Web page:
Gospel: (Matthew 10:37-42) 

Jesus said to his apostles: “Whoever loves father or mother more than me is not worthy of me, and whoever loves son or daughter more than me is not worthy of me; and whoever does not take up his cross and follow after me is not worthy of me.  Whoever finds his life will lose it, and whoever loses his life for my sake will find it.  Whoever receives you receives me, and whoever receives me receives the one who sent me….And whoever gives only a cup of cold water to one of these little ones to drink because the little one is a disciple—amen, I say to you, he will surely not lose his reward.” 

Reflection: 

The heart of the paschal mystery is dying and rising.  Our own daily living can sometimes seem to have much more dying than rising. Even setting aside the issue of consciously choosing self-sacrifice, just the simple demands of our lives pull it out of us: feeding the infant in the middle of the night, ferrying the kids to soccer, helping with the homework when we are dog tired, cleaning the house and preparing meals, taking time to share some good thing with a spouse, calling and visiting an aging parent, helping the suffering and the poor.  One of the great encouragements of this Sunday’s gospel is that all this behavior—like giving “a cup of cold water”—may seem small to us, but to God they are actions that correspond to those of Christ. The message is that our generosity is far surpassed by God’s generosity. (Living Liturgy, p.188) 

Vincentian Meditation: 

To Vincent, a life of virtue was no accident. God gives the grace, but human effort is required to cultivate the virtue.  Habits of charity, hopefulness, and justice are built, not just wished into being.  Vincent knew that good intentions were insufficient responses to God’s grace. Virtue—a good habit, an inner readiness to accomplish moral good—had to become part of the fabric of life.  For instance, by acting patiently over and over in trying situations, a person may learn patience. Virtues such as patience are important in the full living of the Christian life. Vincent constantly made concrete suggestions about how to develop virtue.  From hard experience, he knew that definite dispositions had to be cultivated into the heart of the servant if the Gospels were to come alive through his or her hands. (McKenna, Praying with Vincent, p.70)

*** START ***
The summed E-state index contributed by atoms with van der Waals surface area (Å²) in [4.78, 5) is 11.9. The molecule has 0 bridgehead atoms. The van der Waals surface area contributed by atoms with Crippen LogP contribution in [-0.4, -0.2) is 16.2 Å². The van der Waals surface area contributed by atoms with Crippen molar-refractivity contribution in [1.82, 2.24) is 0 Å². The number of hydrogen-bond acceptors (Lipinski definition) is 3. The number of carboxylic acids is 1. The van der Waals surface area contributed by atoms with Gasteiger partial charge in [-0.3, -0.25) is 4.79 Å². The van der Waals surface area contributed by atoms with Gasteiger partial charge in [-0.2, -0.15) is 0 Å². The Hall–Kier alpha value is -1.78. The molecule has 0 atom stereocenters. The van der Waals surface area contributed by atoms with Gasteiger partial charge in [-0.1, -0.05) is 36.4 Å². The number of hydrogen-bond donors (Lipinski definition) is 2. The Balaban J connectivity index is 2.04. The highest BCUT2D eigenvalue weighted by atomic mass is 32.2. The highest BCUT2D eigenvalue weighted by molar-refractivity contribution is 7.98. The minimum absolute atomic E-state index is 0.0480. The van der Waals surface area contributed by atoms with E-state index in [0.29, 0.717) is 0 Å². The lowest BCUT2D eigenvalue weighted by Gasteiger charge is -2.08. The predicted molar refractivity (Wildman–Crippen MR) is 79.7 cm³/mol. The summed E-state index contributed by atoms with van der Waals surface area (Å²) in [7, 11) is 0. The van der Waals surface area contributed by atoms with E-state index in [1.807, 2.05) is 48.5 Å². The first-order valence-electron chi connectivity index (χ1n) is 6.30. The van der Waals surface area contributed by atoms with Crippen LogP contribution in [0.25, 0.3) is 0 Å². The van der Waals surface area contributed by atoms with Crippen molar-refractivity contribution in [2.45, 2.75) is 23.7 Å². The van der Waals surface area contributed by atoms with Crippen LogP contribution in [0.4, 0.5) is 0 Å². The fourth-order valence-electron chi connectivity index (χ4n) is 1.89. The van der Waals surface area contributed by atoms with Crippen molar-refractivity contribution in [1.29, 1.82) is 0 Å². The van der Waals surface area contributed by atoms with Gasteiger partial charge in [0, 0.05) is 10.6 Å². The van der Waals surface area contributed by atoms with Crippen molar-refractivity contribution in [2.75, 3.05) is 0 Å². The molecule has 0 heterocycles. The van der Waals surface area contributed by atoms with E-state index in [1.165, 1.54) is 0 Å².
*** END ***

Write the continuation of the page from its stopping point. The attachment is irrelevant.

Discussion: (Share your thoughts on the readings after a moment of silence.) 

What Vincentian virtues have you seen lived out in your Conference? 

Closing Prayer:

O God, you inspire the followers of Vincent to be virtuous,

-help us to serve always with respect and gentleness.

O God, you inspire the followers of Vincent to be servants of the poor,

-send us out in humility, simplicity and charity.  Amen

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